BELLOWS FALLS -- The publication founded to showcase local entertainment is packing up shop and moving across the river.
Cider Mag operated out of a storefront in The Square for about a year, after operating in the Bellows Falls Waypoint Center for an identical length of time, and editor-in-chief/publisher Brian Joy said the time has come to uproot and start working out of Keene, N.H. He said Monday he and some of his employees live there, and the move will make life a lot easier, as the company uses only about one-fifth of its space at 7 The Square.
Cider Mag, which recently published its 33rd issue and operates entirely on advertising revenue, used to distribute tabloid publications throughout the area but switched to a completely digital format two months ago.
"Business has been really good. People have really taken to it and we're having a lot of fun with it," he said. "Our advertisers have been really understanding. It's not just local people reading it spontaneously at bars or restaurants."
Joy said he contacted all Cider Mag's advertisers and explained why the format was becoming digitized and why the business itself is moving over the bridge. He said print journalism is a dying medium and more and more people get their news and information online.
"What it comes down to is we really want to focus on all of Vermont and New Hampshire and not just southern Vermont and western New Hampshire, which is where we were available," he said. "We're covering bands and businesses and artists from all over Vermont every month and we were reaching just one-fourth of the two states."
He said if he wanted to reach a wider audience more regularly, the options were to increase printing six-fold or eliminate the physical publication and go digital.
Joy said the new digital format will come with different updates over the next 10 weeks or so. He said next week will yield the company's Cider Blog, on which all its writers will have the opportunity to write about the events they cover on a weekly basis instead of a monthly one. He said if one of his writers attends a concert on a Saturday night, they can blog about it the next day.
Cider Mag also plans to strengthen its YouTube presence. Joy said there will soon be YouTube channel and a FACT TV television spot called Cider Mag TV, which will feature a web series known as Line By Line. The series, Joy said, will consist of sit-down interviews with local bands. The first featured band will be Jatoba, from Brattleboro.
The company got its start thanks in part to money from the Rockingham Revolving Loan Fund, which lends money to people opening businesses in the town and gets replenished with the interest it charges. Rockingham Development Director Francis "Dutch" Walsh said the loan was for $12,000 and Cider Mag has a remaining balance of about $10,000.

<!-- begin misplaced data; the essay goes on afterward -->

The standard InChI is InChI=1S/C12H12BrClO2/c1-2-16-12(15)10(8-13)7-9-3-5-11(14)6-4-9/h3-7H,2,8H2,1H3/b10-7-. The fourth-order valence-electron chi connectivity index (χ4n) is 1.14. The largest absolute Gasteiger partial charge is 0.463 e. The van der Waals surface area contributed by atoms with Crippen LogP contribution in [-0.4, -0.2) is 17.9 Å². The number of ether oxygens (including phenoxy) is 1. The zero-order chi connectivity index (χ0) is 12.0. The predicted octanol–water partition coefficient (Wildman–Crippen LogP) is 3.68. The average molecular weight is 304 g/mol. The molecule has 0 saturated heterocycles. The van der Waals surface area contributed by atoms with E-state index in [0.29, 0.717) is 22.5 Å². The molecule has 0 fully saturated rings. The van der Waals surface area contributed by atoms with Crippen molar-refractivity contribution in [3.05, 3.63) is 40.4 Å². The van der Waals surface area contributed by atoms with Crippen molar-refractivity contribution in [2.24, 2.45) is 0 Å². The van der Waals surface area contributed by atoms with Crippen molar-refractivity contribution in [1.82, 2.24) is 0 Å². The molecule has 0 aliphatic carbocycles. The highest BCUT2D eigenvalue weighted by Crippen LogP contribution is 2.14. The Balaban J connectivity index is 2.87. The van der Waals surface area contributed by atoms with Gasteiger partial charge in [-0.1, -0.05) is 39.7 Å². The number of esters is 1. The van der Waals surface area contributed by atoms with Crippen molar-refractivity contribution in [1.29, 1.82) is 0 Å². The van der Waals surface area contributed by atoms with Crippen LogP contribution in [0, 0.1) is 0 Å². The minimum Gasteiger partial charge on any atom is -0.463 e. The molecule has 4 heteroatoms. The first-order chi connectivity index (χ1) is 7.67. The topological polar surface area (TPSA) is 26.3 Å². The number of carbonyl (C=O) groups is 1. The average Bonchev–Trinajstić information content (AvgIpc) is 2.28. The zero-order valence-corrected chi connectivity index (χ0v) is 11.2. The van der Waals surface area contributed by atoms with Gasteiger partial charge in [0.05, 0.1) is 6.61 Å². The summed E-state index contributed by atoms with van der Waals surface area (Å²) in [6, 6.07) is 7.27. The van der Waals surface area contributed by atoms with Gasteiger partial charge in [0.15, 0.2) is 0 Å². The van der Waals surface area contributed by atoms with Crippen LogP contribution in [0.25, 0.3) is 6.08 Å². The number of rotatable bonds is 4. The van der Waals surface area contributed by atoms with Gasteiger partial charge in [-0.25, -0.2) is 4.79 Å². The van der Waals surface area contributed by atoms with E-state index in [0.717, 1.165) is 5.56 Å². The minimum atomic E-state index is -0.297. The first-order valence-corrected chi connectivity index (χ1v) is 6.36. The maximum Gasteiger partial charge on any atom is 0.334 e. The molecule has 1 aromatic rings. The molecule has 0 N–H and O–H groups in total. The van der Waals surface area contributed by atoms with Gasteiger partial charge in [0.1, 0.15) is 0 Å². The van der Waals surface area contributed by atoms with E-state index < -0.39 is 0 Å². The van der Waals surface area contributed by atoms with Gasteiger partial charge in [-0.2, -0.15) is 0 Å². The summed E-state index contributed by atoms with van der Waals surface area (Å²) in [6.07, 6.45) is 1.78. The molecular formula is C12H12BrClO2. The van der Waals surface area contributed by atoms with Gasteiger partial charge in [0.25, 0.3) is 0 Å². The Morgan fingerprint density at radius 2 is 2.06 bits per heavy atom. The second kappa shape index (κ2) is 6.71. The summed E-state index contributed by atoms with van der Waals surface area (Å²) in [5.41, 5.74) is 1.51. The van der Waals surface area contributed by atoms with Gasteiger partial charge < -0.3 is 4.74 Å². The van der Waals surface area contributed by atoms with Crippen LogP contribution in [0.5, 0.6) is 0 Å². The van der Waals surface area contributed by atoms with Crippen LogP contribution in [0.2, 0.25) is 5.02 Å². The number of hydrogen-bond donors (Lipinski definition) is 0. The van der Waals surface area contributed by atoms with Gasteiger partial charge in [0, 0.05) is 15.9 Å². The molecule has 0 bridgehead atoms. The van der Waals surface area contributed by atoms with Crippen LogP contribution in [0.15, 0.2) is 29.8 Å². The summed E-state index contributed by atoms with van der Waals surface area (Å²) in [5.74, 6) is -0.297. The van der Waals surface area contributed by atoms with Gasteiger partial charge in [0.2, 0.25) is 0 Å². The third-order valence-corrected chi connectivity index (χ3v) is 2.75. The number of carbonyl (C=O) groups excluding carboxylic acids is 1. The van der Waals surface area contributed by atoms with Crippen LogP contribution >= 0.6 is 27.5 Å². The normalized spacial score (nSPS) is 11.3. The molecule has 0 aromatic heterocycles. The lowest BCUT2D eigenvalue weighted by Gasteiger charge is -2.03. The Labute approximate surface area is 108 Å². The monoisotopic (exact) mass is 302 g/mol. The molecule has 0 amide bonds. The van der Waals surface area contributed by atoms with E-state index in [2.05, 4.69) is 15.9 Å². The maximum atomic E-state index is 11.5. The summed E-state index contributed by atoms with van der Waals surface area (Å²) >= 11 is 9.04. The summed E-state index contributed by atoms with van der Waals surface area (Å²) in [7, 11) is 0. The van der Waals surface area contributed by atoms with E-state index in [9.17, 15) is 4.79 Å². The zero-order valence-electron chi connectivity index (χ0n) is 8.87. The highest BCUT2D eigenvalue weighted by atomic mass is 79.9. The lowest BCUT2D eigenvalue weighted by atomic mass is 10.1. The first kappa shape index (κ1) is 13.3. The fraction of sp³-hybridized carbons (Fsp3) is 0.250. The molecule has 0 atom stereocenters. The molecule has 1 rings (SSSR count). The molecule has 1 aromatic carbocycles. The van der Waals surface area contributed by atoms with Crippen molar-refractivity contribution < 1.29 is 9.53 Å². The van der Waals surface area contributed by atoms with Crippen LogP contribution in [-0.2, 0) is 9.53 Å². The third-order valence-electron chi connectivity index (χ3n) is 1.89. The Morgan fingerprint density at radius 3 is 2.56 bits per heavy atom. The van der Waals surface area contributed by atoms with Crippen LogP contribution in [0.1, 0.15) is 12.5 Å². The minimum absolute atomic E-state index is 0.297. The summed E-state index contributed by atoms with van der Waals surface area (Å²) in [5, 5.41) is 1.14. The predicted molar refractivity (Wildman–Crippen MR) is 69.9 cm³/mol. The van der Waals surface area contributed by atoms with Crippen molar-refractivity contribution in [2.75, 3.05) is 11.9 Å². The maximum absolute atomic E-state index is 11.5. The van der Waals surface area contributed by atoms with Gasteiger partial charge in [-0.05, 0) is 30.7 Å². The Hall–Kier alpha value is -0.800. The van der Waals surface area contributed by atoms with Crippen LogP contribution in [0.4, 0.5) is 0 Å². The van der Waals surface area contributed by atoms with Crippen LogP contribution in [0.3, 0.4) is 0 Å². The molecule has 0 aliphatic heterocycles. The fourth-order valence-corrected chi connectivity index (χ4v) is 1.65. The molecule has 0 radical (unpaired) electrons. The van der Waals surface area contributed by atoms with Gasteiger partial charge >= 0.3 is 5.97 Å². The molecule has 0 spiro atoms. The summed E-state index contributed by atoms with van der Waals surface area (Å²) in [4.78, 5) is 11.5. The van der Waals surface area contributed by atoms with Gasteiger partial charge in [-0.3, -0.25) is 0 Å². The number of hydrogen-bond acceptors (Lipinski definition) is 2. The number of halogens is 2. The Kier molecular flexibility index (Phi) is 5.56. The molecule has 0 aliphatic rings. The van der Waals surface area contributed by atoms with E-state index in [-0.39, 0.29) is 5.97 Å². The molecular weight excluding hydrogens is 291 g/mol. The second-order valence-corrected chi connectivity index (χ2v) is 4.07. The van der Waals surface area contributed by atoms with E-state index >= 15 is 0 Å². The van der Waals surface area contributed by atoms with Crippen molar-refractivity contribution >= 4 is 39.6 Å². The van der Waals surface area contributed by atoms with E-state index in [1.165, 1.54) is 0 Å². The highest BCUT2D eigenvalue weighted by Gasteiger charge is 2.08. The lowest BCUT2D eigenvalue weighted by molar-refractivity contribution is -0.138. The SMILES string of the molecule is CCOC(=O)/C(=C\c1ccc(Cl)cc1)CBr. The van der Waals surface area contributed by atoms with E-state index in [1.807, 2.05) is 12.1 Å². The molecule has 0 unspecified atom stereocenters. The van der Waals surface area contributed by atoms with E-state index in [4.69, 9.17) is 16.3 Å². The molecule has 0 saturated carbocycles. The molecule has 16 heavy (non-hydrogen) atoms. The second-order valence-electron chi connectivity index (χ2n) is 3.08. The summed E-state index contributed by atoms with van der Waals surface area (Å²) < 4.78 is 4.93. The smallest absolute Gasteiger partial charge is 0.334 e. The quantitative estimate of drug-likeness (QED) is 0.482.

Even though the business is relocating, Walsh said it is obligated to pay back the borrowed money, which Joy said he has every intention of doing. He said he has made his loan payments on time since he started Cider Mag and that will not change.
Walsh said it is disappointing to see the business leave The Square, as it created some nice diversity in the downtown area, but he is happy to know it will still produce its content.
"It filled a gap and met a need that was here," he said Monday. "It's a great publication that provides a service and a lot of good information for people."
He said the storefront at 7 The Square is a wonderful piece of real estate and it won't be long before another business moves into it.
Joy said he started Cider Mag because he grew tired of hearing people complain there was nothing to do in the area. He wanted people to realize Vermont and New Hampshire have great art and entertainment scenes filled with talent.
He said he hopes people understand Cider Mag will still be heavily associated with Bellows Falls, even though the storefront is moving.
He said the company will still be involved with some upcoming fundraisers and recently generated $4,000 for Team Superhero, which he said is a Bellows Falls-based fundraising team for the American Cancer Society.
"It was scary but exciting. When you change your business -- whether its a sandwich shop or a magazine or whatever you are -- you don't know how your fans are going to react," he said, adding that fans and advertisers are what keep his product alive.
Domenic Poli can be reached at firstname.lastname@example.org, or 802-254-2311, ext. 277. You can follow him on Twitter @dpoli_reformer.